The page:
How to Build a Winning Customer Experience Rotation

If you're a baseball fan, you know the importance of having a top notch pitching rotation, a collection of your five best pitchers that alternate starting games. Each offers a unique skill set, style, and repertoire with a common goal in mind: winning games.

You can think of your various customer service strategies as your own pitching rotation to meet the needs of your customers. The key to success with today's always-on consumers is finding the right mix of tactics. That way you can address customer concerns from different angles but with a common goal in mind: winning the customer experience.

According to Gartner, 89 percent of companies plan to compete primarily on customer experience (CX), an astonishing 36 percent jump from just two years prior. Organizations face the task of aligning CRM delivery to today's customer and business demands. As a result, engaging across the customer journey and providing relevant and timely answers is one of the most important business initiatives since the Internet became widely accessible.

As CX continues to dominate the global marketplace, consider these top strategies to arm your customer experience rotation. That way, your company can deliver the most consistent, seamless experiences possible to compete in your playing field.

  • Customer centricity: Sure, every company could use a champion who breaks down organizational barriers and pushes customer needs to the forefront of every interaction. But you can't rely solely on the ace of the staff; all departments share the responsibility of the customer experience in a team effort. With the help of CRM software, field service representatives, contact center personnel, and sales professionals can access pertinent customer information and receive insights from that data to guide their customer interactions. The outcomes of those interactions, across all touchpoints, then inform future interactions. That way, you can better avoid the frustrating experience of mishandling customer problems at different engagement points.
  • Predictive Customer Service: Following baseball statistics today is much more than just tallying home runs and batting averages. But while there's a mind-boggling array of new stats that help predict the future production of each player, not all organizations are equipped to embrace them. Similarly, companies today are also faced with an increasing onslaught of customer data, but few are able to use that data to improve customer experiences. CRM software powered by predictive analytics is able to make sense of this data and translate insights into actions that are easily accessible to any customer service representative. As a result, customer service is shifting from a reactionary stance to a more proactive one in which service representatives, informed by data, stay ahead of potential customer issues. They might even preempt these inquiries by providing a solution before the customer even becomes aware of a problem. Organizations that can move beyond proactive customer outreach to preemptive customer service—predicting how, when, and where their customers want to be reached—will differentiate themselves as CX leaders.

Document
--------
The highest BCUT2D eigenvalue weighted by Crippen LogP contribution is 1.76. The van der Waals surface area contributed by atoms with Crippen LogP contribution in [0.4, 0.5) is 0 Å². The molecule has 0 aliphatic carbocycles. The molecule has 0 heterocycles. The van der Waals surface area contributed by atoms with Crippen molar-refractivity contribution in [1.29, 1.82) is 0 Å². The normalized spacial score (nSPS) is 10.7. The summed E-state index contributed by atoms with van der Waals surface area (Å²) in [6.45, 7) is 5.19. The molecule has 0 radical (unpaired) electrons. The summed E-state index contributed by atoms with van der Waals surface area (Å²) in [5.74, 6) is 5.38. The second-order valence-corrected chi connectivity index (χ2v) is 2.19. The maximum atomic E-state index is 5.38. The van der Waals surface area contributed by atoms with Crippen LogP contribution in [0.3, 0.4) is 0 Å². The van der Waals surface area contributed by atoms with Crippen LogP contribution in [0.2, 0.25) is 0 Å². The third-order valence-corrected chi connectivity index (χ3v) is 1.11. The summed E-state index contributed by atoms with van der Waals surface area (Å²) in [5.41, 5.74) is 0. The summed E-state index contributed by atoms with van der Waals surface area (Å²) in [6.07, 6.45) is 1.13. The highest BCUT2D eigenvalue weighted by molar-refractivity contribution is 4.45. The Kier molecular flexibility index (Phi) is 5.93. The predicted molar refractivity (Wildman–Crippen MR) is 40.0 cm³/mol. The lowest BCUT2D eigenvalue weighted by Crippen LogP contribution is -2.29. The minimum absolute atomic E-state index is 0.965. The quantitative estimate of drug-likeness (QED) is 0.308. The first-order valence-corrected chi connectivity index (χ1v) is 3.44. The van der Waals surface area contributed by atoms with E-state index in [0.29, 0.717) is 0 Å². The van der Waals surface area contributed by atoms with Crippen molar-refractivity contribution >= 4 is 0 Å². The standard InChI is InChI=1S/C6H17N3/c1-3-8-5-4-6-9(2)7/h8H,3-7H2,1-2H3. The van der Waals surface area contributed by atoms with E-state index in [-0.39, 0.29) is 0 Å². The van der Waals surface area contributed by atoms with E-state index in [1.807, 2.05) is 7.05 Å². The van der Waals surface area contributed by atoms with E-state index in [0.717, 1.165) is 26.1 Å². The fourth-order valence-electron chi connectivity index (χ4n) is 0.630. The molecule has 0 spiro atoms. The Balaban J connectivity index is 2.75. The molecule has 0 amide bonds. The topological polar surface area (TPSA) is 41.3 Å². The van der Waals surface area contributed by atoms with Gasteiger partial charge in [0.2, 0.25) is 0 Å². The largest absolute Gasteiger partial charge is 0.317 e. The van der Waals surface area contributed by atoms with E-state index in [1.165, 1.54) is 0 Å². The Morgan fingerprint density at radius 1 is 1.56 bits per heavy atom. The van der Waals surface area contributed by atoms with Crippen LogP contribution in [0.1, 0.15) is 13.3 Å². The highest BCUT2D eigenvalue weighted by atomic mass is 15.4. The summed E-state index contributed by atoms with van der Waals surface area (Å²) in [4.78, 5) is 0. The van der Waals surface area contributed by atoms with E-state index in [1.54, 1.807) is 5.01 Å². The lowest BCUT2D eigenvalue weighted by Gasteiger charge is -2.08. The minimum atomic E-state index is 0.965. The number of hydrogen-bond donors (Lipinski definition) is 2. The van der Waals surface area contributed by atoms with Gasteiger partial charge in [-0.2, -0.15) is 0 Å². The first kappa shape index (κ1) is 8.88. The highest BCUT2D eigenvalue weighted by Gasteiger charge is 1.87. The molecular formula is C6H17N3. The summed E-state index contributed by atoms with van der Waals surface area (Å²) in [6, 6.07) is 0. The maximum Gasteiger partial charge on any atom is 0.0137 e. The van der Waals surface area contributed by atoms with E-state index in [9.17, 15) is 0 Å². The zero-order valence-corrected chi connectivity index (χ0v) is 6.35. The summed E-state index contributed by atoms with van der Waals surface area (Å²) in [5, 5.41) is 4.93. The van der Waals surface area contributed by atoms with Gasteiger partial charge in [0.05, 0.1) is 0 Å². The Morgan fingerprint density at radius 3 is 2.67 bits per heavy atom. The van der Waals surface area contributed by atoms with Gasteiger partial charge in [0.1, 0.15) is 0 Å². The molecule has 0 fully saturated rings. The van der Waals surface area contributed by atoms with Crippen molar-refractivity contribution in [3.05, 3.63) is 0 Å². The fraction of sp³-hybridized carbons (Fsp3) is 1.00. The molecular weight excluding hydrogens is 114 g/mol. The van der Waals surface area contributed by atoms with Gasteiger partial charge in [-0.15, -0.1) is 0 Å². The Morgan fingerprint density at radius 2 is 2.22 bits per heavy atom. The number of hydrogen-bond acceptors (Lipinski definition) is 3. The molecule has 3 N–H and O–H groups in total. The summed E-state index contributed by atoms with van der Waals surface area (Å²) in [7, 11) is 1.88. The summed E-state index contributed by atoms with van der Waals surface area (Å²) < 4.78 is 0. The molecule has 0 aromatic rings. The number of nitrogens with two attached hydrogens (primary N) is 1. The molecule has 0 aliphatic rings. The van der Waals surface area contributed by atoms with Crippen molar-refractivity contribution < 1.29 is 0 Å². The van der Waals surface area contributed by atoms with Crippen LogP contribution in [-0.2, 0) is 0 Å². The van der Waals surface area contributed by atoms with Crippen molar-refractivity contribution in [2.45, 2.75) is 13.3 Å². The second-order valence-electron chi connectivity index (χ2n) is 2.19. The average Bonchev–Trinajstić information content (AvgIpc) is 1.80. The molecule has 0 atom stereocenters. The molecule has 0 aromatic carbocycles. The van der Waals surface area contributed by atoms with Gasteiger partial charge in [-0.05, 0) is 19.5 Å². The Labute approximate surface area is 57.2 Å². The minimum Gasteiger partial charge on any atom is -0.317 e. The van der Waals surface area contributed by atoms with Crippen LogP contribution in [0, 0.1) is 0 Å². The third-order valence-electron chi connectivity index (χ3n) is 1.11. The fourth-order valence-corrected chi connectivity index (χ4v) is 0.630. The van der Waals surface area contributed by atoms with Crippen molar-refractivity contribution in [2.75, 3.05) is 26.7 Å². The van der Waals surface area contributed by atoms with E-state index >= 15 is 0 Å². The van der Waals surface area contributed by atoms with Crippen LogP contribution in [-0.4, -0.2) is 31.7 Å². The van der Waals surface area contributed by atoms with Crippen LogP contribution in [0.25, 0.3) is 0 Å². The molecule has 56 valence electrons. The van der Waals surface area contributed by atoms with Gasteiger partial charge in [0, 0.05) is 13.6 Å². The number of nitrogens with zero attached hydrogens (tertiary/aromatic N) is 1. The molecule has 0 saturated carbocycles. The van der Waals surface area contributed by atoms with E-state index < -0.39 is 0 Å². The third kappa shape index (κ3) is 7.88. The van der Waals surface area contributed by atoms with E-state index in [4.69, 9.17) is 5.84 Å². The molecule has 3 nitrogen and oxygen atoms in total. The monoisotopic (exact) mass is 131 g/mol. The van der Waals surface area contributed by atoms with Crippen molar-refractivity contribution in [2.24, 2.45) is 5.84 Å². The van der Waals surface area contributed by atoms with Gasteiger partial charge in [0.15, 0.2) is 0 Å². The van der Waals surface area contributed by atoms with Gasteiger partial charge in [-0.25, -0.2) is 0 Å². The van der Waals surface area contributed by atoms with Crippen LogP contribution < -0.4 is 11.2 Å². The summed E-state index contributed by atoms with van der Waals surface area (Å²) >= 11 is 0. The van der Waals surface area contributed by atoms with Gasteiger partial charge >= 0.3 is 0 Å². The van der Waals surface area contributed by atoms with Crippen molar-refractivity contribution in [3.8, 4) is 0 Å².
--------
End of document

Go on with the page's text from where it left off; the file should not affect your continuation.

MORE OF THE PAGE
• Self-Service and Beyond: Every baseball team pitching staff needs a closer, the pitcher who comes in at the end of the game to finish off the opponent. These specialty pitchers are trained to face the toughest batters in the lineup with the hardest swings. But on a customer service staff, the rise of self-service means that every employee needs to be a closer. Ninety percent of consumers expect companies to have customer self-service offerings, according to the Global State of Multichannel Customer Service Report. While self-service takes care of the most common problems, this leaves the most difficult and complex situations to your customer service team to step in when customers get stuck. To help all agents do their jobs in any situation, businesses need to implement smarter technology to provide a holistic customer view while also simplifying and automating guidance to the most complex customer inquiries. That way, the manager walking out to the mound knows he's handing off the ball to someone who can finish the job.
  • Human Touch: Machine learning and artificial intelligence will never replace the human touch, much like machines can never replace the instinct of a baseball manager when it's time to go to the bullpen (or at least not yet). Predictive analytics will make customer experience an easier nut to crack, but the human element still trumps the machine. According to the North American Consumer Technographics Customer Life Cycle Survey, 69 percent of respondents reported positive results when dealing with people compared to 58 percent using self-service tactics. It's the paradox of technology: Designed poorly, these machines make interactions colder and more distant, but done properly, the automation and efficiency they provide lets your employees spend more time personalizing service experiences by empathizing with your customers. It's crucial for companies to combine the personalization of an old-school phone call with the power of predictive analytics to elevate the entire customer journey.

Winning the customer experience will require taking on an arsenal of tactics to meet customers where they are, when they need help, and how they want to engage with your company. A singular approach will isolate groups of customers with the potential to negatively affect customer experience and loyalty. By assembling these diverse strategies, companies can effectively build a successful customer experience rotation that benefits their customers and the bottom line.

Jeff Foley is director of product marketing for customer service at Pegasystems.